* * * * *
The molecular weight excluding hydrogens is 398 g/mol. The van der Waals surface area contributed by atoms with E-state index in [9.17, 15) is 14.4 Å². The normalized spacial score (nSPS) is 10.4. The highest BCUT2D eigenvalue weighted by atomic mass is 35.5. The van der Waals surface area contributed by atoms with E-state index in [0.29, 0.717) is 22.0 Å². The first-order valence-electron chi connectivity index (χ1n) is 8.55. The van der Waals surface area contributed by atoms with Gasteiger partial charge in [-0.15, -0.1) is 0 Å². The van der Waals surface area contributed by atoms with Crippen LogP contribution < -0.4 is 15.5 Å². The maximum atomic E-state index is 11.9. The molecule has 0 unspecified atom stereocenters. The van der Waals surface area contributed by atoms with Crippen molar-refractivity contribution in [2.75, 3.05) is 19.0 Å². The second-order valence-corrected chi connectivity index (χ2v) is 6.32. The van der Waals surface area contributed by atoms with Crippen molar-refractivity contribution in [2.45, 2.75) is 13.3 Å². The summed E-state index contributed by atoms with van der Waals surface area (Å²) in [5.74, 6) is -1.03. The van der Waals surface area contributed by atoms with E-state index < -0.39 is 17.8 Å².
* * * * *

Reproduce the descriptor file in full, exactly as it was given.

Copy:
The molecular weight excluding hydrogens is 398 g/mol. The van der Waals surface area contributed by atoms with E-state index in [9.17, 15) is 14.4 Å². The normalized spacial score (nSPS) is 10.4. The highest BCUT2D eigenvalue weighted by atomic mass is 35.5. The van der Waals surface area contributed by atoms with E-state index in [0.29, 0.717) is 22.0 Å². The first-order valence-electron chi connectivity index (χ1n) is 8.55. The van der Waals surface area contributed by atoms with Gasteiger partial charge in [-0.15, -0.1) is 0 Å². The van der Waals surface area contributed by atoms with Crippen LogP contribution < -0.4 is 15.5 Å². The maximum atomic E-state index is 11.9. The molecule has 0 unspecified atom stereocenters. The van der Waals surface area contributed by atoms with Crippen molar-refractivity contribution in [2.75, 3.05) is 19.0 Å². The second-order valence-corrected chi connectivity index (χ2v) is 6.32. The van der Waals surface area contributed by atoms with Crippen molar-refractivity contribution in [2.45, 2.75) is 13.3 Å². The summed E-state index contributed by atoms with van der Waals surface area (Å²) in [5.74, 6) is -1.03. The van der Waals surface area contributed by atoms with E-state index < -0.39 is 17.8 Å².